Government invites heavy vehicle industry to participate in road reform trials

The Federal Government said on 15 December that it intends to invite the heavy vehicle industry to participate in a National Heavy Vehicle Charging Pilot.

Minister for Urban Infrastructure, Paul Fletcher MP, sad participants involved in the pilot program will test the replacement of registration fees and the fuel-based Road User Charge, with a national direct user charge for the vehicles participating in the pilot.

The pilot will run initially through to 2020 and will allow heavy vehicle operators to test, influence and shape a fairer system.

The first two stages of the pilot will be research-based, focussing on working with the heavy vehicle industry to develop the options to pilot. It will not involve participants paying additional or alternative charges as part of the trial.

The Government will also be establishing a business case program for location-based trials of distance charging for heavy vehicles. Under this program, which will commence in 2018-19, the Government would fund business cases for trials in specific geographical regions – where there may be an appetite by the heavy vehicle industry to agree to additional per kilometre charges, over and above what they are paying through the fuel excise system, where those charges are linked to specific benefits to the heavy vehicle industry.

The Australian Logistics Council (ALC) said the Federal Government’s announcement that it will conduct a voluntary trial of a new road charging system designed to replace the current Pay-As-You-Go (PAYGO) system will be welcomed by industry.

“This announcement represents progress on a reform which ALC and many in the freight logistics industry have long supported as vital to improving the efficiency of our road networks and freight movement,” said ALC Managing Director, Michael Kilgariff.

“Throughout ALC’s engagement with leading industry participants on the preparation of the National Freight and Supply Chain Strategy, there has been a high degree of support for a fairer road pricing and investment model where road users pay according to where and when they travel, and where funds raised through heavy vehicle charges are actually invested in the infrastructure used by heavy vehicles.

“This was clearly noted in Freight Doesn’t Vote, ALC’s major submission to the Discussion Paper on National Freight and Supply Chain Priorities.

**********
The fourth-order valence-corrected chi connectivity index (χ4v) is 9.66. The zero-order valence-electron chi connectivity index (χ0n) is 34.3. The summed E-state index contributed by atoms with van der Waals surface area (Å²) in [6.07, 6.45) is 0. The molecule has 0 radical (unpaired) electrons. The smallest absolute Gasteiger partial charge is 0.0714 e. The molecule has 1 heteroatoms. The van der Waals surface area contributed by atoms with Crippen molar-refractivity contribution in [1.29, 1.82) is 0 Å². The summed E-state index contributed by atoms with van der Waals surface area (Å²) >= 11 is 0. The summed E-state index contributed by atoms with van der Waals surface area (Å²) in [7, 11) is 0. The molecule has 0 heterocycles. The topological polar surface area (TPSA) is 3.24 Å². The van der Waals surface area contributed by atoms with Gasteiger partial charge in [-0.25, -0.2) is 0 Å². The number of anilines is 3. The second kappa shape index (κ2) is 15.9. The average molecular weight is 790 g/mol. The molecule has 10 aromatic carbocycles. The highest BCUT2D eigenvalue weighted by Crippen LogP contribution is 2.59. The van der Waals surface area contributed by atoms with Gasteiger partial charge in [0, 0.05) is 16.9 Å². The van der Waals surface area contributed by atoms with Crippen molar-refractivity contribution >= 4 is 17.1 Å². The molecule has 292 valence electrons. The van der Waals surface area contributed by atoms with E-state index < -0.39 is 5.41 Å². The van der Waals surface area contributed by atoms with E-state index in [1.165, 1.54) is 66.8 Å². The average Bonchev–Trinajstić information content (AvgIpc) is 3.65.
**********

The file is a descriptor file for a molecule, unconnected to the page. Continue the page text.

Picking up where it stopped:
“The current PAYGO system relies on a mix of registration fees and fuel taxes to fund road infrastructure. But these blunt instruments are insufficiently dynamic to properly align the needs of road users, the road charges they pay and investment in road infrastructure.

“For many road transport operators, PAYGO represents an analogue approach to an increasingly digital transport world.

“The national economic benefits of Heavy Vehicle Road Reform are considerable, with estimates ranging from $8 billion to $22 billion over 20 years. That’s why it is important to get the National Pilot right, so that industry has confidence it will share in these benefits.

“Accordingly, ALC welcomes the Government’s confirmation of the core principle underpinning this trial – that the productivity benefits of any new system will exceed the cost of any additional charges. Industry support will rely on this principle being upheld.

“ALC looks forward to actively engaging with the Federal Government and industry throughout all stages of the National Pilot to ensure its success,” he said.

New Zealand telematics specialist ERoad has welcomed the minister’s announcement as it demonstrates a clear pathway and timetable towards a potential sustainable distance-based heavy vehicle road charging mechanism.

ERoad Chairman, Michael Busby, said the adoption of Electric Vehicles (EVs) in the freight sector is moving faster than forecasted and Tesla’s announcement that it will bring its electric semi-truck to market in 2019 further drives the need for all heavy vehicles to be contributing to the funding for road infrastructure.

Bushby also said ERoad would be pleased to assist the Australian Government with both the National Heavy Vehicle Charging Pilot and local heavy vehicle trials, and to demonstrate the heavy vehicle charging methods implemented in other jurisdictions.

“We are well positioned to help on a strategic or operational level, bringing our experience in successfully deploying heavy vehicle road charging in Oregon and New Zealand, and in the recent California Road Charge Pilot,” he said.

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